So, wait, the Colts are last in the NFL against the run, right?
The Patriots’ second-half game plan against the Colts, in which they refused to exploit Indy’s Achilles’ heel, was about as confusing as Bill Cowher realizing in the eighth game of the season that maybe margarine-fingers Santonio Holmes wasn’t the right guy to return balls. Sometimes, something is as obvious as the contrast between black and white. Getting cute with it does you no good.
So, the Colts win, backed by a most impressive evening from Peyton Manning, as well as an offensive approach from Josh McDaniel that probably had Tony Dungy asking why in the world the Patriots weren’t running the ball more at his maligned defense. I mean, Tom Brady had a great completion percentage. To guys wearing white. And as much as we can make excuses that, yeah, some of those four interceptions were tipped, the first two were bad decisions. Plain and simple.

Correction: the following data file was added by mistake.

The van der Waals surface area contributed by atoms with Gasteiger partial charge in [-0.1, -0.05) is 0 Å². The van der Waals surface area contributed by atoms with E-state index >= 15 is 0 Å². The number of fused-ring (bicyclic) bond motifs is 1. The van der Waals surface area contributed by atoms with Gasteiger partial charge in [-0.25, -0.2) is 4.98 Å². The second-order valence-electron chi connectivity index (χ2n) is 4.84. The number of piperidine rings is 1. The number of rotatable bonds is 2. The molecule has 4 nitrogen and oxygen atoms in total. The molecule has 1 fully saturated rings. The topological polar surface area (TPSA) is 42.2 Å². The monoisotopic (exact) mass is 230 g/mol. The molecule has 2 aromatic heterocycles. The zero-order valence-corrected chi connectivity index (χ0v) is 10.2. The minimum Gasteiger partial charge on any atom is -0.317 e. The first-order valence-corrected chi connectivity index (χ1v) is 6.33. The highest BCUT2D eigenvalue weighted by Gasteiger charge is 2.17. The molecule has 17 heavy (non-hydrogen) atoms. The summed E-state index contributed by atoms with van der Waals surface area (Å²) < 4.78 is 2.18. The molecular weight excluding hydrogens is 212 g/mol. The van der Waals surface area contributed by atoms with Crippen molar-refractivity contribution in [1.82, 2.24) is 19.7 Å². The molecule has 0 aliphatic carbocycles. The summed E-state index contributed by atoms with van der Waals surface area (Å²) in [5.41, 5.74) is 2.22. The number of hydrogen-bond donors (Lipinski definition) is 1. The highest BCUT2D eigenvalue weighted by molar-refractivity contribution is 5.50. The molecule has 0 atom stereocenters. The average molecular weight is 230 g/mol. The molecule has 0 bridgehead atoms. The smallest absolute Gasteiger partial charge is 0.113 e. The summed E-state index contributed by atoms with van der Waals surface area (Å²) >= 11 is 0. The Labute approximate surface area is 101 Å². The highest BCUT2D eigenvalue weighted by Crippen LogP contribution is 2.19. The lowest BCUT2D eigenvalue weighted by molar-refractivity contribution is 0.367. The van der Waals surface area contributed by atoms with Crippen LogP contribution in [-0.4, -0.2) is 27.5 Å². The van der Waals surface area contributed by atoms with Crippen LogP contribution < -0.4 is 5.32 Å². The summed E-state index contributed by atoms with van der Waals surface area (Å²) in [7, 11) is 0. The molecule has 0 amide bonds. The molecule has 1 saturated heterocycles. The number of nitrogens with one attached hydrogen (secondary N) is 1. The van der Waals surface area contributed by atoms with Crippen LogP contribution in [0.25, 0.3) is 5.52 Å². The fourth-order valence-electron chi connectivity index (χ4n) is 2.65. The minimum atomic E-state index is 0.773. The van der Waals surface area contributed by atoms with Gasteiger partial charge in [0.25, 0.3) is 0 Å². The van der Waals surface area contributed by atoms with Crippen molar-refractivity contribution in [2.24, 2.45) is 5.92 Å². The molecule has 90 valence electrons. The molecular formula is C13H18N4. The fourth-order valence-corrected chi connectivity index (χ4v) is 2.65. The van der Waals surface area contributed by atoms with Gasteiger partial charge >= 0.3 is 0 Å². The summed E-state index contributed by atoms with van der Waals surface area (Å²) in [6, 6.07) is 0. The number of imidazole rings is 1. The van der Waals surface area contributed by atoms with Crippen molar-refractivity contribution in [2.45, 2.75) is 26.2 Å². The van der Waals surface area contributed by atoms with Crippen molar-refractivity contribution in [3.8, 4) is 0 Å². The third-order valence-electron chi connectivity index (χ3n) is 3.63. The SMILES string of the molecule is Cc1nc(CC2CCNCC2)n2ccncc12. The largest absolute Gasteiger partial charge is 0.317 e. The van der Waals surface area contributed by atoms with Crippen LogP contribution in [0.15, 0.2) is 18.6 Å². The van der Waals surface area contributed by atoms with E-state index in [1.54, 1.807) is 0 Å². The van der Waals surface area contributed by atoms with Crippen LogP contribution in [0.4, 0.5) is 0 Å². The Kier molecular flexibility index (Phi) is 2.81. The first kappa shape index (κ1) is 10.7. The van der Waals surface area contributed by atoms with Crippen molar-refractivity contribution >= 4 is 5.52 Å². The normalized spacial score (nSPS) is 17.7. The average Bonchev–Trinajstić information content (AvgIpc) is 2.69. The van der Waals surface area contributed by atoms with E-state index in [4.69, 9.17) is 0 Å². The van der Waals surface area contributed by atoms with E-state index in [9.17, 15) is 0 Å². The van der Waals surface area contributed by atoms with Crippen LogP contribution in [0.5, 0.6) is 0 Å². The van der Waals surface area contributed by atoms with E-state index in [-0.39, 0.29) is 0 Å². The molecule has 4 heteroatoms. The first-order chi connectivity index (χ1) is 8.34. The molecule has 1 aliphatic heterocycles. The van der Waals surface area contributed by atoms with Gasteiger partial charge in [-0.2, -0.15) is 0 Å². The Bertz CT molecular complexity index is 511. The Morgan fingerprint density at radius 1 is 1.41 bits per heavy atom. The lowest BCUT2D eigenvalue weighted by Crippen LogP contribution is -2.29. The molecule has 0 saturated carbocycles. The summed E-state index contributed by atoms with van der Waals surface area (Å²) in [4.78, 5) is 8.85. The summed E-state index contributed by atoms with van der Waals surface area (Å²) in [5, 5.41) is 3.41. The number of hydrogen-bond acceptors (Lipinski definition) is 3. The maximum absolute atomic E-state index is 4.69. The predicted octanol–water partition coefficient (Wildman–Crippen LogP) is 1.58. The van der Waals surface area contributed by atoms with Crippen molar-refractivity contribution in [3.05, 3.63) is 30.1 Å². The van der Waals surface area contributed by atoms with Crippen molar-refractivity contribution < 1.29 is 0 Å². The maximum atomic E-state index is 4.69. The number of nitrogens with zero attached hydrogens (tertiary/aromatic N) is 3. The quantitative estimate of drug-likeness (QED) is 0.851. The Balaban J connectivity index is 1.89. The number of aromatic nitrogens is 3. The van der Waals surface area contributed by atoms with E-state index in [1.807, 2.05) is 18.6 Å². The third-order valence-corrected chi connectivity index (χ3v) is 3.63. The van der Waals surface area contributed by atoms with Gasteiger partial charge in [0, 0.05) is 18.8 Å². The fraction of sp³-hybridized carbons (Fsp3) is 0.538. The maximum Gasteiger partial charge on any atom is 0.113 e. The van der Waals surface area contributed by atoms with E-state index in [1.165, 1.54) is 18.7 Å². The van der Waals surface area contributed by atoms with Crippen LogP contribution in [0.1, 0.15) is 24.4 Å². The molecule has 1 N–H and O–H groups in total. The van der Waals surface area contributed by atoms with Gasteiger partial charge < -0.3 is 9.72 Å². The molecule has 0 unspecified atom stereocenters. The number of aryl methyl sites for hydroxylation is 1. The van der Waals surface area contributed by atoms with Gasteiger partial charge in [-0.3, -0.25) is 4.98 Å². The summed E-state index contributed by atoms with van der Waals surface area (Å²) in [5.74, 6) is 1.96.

And as Brady is tossing interceptions left and right, the Colts defense, which had already proven it couldn’t stop the run in the first half, had nothing running at them as the Pats aired it out. Stop me if you understand just what in the world kind of approach that was.
But I do love Patriot fans’ knee-jerk reaction to the loss. “Well, Tom Brady is 10-0 in domes.”
New conspiracy theory: The Pats blew the game to give them a better shot at beating the Colts indoors at the RCA Dome in the playoffs in January. After all, what’s a regular season win against your hated rivals when you can demean them at home and deny them a shot at the Super Bowl?
More tidbits after a frustrating night of football:
The “Our Country” repetition has reached the ridiculous and unnecessary heights of “that catch that Coco made”. And look, we can argue forever about Chevy’s use of 9/11 and Katrina images in order to sell trucks, but there’s a bigger problem when the general public is more incensed from having to hear that song rather than questioning the content itself. Mellencamp could have used a picture of a dead cat wrapped in cowskin and I would care less as long as I don’t have to hear him wail on about what a great land we have.
Update: Reader Kelly O’Connor writes in to point out that the 1972 champagne thing is apparently an urban legend.